7. Online Analytics: Run diagnostics on your online presence. This includes social media engagements, website, online advertisements, back links, and technical mark up of your website's coding.
  8. Identify SWOT (Strengths, Weaknesses, Opportunities and Threats): Time consuming, but worth it. Strengths and Weaknesses are those issues that pertain to your internal operations. Opportunities and Threats are those items that pertain to external conditions outside of your organization's control. It's important to entertain "what if?" scenarios.
  9. Competitive Analysis: Who are your competitors and what kind of outreach do they have? Ask many of the same questions listed above of your competitors and then compare/contrast to see how you fare.
After you've moved through these steps, share your findings with key players for in-put and buy in. Congrats! You've just completed your communication plan for a shared corporate vision

Public Transit Branding Guide: 6 Stops to Success

"If you can sell transit, you can sell anything."
– A Hornsby Brand Design client.

Transit agencies, like all organizations, have their own brand. Unfortunately for many, that brand perception is not very good. To be blunt, it's horrible! Creating appeal for riding public transit is--quite frankly--an uphill battle (pun intended). However, the opportunity is bright. With the onset of nightmare traffic, increasing commuter expenses, and sweat-of-the-brow stress, public transportation is gaining momentum and popularity, especially in large urban areas.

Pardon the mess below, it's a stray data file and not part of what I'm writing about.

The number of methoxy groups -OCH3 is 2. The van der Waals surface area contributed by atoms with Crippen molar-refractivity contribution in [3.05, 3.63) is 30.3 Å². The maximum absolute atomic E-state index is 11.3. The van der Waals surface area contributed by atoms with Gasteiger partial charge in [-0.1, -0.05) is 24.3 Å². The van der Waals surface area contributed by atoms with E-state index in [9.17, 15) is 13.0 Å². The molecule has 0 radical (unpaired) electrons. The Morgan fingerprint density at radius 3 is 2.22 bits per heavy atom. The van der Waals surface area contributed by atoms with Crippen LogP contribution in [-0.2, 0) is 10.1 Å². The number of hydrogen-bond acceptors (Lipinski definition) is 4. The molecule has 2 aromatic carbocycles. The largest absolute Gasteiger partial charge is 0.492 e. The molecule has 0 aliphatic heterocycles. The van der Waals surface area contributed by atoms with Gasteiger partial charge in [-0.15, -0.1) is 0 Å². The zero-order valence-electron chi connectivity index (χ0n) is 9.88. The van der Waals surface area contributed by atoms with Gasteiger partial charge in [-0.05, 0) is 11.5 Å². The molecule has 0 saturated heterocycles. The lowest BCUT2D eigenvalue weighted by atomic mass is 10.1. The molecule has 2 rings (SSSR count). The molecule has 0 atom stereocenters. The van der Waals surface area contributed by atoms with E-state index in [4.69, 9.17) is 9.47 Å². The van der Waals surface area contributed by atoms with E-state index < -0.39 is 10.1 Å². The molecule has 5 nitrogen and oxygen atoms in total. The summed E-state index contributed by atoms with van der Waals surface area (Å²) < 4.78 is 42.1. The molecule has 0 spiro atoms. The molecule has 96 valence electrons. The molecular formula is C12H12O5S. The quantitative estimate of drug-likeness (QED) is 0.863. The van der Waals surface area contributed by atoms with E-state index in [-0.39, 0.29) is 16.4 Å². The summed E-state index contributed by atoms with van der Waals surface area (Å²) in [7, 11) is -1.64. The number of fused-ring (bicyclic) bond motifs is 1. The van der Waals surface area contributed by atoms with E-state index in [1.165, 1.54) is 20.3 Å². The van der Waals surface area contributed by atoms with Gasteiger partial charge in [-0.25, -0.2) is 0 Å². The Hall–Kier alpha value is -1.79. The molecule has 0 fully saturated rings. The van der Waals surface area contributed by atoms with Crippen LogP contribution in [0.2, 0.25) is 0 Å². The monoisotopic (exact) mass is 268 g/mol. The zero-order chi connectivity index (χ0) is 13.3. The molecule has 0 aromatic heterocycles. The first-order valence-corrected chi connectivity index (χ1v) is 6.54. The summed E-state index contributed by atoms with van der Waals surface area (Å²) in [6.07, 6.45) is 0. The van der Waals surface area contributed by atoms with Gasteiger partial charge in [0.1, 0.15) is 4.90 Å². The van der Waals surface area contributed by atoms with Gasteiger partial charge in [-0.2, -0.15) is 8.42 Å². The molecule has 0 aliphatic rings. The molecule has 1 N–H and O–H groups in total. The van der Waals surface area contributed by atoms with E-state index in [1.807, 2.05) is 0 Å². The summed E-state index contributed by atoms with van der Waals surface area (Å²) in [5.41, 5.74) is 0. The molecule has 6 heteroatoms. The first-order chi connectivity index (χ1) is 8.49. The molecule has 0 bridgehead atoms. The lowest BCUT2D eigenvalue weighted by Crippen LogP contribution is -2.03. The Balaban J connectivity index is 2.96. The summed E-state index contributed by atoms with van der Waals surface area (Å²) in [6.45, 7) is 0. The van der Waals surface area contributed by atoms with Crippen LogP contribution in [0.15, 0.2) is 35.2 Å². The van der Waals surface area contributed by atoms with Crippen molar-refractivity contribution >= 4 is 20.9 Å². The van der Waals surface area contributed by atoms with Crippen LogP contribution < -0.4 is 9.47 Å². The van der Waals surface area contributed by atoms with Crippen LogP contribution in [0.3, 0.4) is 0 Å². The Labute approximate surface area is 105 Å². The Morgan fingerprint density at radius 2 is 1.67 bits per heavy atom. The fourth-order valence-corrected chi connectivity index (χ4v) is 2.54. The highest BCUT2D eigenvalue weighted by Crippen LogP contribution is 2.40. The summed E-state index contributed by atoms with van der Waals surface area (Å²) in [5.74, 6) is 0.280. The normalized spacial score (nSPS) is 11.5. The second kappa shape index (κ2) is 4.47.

So how can transit agencies better "toot their own horn", increase their ridership, and most of all, piggyback on to this new momentum? Glad you asked.

6 brand strategy stops:
  1. Identify your riders. As you may already know, understanding your demographic and leveraging that knowledge to create an effective marketing campaign is paramount. In general, there are three types of transit riders:
  • Those who rely completely on transit. These riders are the main core of transit passengers and may include workers, students, low-income families, older adults, and persons with disabilities. They typically are limited in the mode of transportation they use.
  • Those who need transit temporarily. These riders may include tourists; people who normally drive, but have a preventative injury or a suspended license or their car is "in the shop."
  • Those who choose to ride transit. These choice riders are usually environmentally- or economically-conscious commuters, or people who just find transit more convenient than dealing with the hassles of traffic and automobile maintenance and expenses.
  1. Introduce riders to a new way of thinking about public transit. Promote the strength of community building through transit. Encourage buy-in and civic responsibility through positive campaigns. Put your best foot forward with cleanliness, courtesy, timeliness, and responsiveness. Have each employee with public contact trained in conscientious engagement, and be sure to reflect this in all touch points.